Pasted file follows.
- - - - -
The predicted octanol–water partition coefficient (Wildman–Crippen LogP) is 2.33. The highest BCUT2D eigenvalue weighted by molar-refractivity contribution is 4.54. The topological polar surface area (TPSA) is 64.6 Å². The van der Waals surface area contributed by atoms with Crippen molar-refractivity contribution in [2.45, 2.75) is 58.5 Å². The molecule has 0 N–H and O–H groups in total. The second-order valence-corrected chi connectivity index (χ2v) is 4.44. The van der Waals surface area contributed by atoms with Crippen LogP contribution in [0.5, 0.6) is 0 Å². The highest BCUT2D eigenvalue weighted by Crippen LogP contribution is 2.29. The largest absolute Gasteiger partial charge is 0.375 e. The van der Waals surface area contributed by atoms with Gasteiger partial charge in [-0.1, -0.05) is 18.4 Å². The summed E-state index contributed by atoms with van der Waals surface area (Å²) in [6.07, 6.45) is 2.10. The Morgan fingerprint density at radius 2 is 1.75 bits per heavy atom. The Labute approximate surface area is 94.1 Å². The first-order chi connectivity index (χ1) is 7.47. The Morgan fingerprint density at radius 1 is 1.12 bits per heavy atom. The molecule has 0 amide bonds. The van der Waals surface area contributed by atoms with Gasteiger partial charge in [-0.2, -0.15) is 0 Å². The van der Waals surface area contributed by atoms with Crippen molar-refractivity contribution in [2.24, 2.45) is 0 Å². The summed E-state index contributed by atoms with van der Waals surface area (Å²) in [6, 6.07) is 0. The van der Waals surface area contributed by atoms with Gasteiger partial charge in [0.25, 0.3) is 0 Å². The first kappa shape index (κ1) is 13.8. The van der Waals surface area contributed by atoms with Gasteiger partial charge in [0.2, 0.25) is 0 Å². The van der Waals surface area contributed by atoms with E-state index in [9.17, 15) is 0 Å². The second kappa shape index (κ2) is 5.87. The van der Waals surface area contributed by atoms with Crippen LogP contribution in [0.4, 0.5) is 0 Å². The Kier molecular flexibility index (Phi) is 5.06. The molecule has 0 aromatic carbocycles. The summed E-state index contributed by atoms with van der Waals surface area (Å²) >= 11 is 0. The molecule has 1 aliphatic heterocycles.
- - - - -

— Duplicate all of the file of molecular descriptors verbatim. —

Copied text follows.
The predicted octanol–water partition coefficient (Wildman–Crippen LogP) is 2.33. The highest BCUT2D eigenvalue weighted by molar-refractivity contribution is 4.54. The topological polar surface area (TPSA) is 64.6 Å². The van der Waals surface area contributed by atoms with Crippen molar-refractivity contribution in [2.45, 2.75) is 58.5 Å². The molecule has 0 N–H and O–H groups in total. The second-order valence-corrected chi connectivity index (χ2v) is 4.44. The van der Waals surface area contributed by atoms with Crippen LogP contribution in [0.5, 0.6) is 0 Å². The highest BCUT2D eigenvalue weighted by Crippen LogP contribution is 2.29. The largest absolute Gasteiger partial charge is 0.375 e. The van der Waals surface area contributed by atoms with Gasteiger partial charge in [-0.1, -0.05) is 18.4 Å². The summed E-state index contributed by atoms with van der Waals surface area (Å²) in [6.07, 6.45) is 2.10. The Morgan fingerprint density at radius 2 is 1.75 bits per heavy atom. The Labute approximate surface area is 94.1 Å². The first-order chi connectivity index (χ1) is 7.47. The Morgan fingerprint density at radius 1 is 1.12 bits per heavy atom. The molecule has 0 amide bonds. The van der Waals surface area contributed by atoms with Gasteiger partial charge in [-0.2, -0.15) is 0 Å². The van der Waals surface area contributed by atoms with Crippen molar-refractivity contribution in [2.24, 2.45) is 0 Å². The summed E-state index contributed by atoms with van der Waals surface area (Å²) in [6, 6.07) is 0. The van der Waals surface area contributed by atoms with Gasteiger partial charge in [0.25, 0.3) is 0 Å². The first kappa shape index (κ1) is 13.8. The van der Waals surface area contributed by atoms with Gasteiger partial charge in [0.2, 0.25) is 0 Å². The van der Waals surface area contributed by atoms with E-state index in [9.17, 15) is 0 Å². The second kappa shape index (κ2) is 5.87. The van der Waals surface area contributed by atoms with Crippen LogP contribution in [0.4, 0.5) is 0 Å². The Kier molecular flexibility index (Phi) is 5.06. The molecule has 0 aromatic carbocycles. The summed E-state index contributed by atoms with van der Waals surface area (Å²) >= 11 is 0. The molecule has 1 aliphatic heterocycles.